Josie Rourke's fantastic production of the musical City of Angels at the Donmar Warehouse in London's glitzy West End.
City of Angels, in homage to 1940s noir, is a bitter comedy about the treacherous LA movie industry. It is clever, gloriously stylish and very, very funny.
Two narratives work in complex concert. In the “real” colour world, clacking away on a typewriter, a hack called Stine (Hadley Fraser) is adapting his detective novel City of Angels for the big-screen, at the meddling behest of cigar-chomping producer Buddy Fidler. In the black and white “reel” world, his characters – notably his gumshoe alter-ego, Stone (Tam Mutu) and his sidekick, Oolie (Rebecca Trehearn) – are embroiled in a mystery involving a rich, decaying man with an iron lung, his grasping younger wife and the pair’s missing beautiful femme fatale daughter/step-daughter.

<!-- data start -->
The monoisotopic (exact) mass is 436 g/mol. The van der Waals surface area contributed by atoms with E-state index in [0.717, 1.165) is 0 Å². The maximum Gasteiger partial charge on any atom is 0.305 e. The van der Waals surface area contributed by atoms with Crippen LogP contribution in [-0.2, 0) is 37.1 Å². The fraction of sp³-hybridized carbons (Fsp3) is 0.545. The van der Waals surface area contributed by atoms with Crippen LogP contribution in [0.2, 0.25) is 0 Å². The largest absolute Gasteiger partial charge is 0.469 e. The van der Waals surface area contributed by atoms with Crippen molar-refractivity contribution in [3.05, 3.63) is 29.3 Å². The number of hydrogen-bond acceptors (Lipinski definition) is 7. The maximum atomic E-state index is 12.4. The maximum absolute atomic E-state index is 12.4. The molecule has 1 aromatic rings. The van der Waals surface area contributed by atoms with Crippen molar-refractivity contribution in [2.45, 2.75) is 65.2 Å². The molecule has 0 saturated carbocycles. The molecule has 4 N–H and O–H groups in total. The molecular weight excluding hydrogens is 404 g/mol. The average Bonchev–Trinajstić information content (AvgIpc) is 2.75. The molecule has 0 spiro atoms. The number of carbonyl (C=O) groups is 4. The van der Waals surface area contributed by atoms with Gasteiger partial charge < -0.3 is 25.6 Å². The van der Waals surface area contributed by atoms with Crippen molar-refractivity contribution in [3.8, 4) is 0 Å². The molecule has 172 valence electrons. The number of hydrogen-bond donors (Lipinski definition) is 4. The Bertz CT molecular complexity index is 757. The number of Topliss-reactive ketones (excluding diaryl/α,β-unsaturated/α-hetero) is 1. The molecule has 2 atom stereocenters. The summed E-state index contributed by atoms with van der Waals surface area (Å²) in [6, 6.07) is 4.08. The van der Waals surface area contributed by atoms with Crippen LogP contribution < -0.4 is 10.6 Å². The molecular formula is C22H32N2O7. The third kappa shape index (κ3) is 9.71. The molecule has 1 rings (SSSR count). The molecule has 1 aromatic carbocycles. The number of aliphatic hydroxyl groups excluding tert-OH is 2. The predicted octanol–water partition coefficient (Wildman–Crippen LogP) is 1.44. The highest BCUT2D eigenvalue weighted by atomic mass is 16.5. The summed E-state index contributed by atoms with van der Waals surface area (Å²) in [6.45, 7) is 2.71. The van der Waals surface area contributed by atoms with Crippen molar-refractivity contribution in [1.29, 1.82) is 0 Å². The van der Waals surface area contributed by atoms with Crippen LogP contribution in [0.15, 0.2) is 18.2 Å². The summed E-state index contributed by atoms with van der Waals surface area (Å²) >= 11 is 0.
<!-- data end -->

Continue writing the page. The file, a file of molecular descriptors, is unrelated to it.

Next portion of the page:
Aside from the parts of Stone and Stine, everyone in the cast plays dual roles that comment on and reflect each other.
It has lines in it of which Raymond Chandler would have been proud, “Only the floor kept her legs from going on forever.” As you can guess its tongue is firmly in its cheek.
This musical comedy first came to London's West End in March 1993 for eight months, winning an Olivier Award in 1994. The revival deserves to repeat the feat.
It's the sold out production it deserves to be - here's hoping it transfers.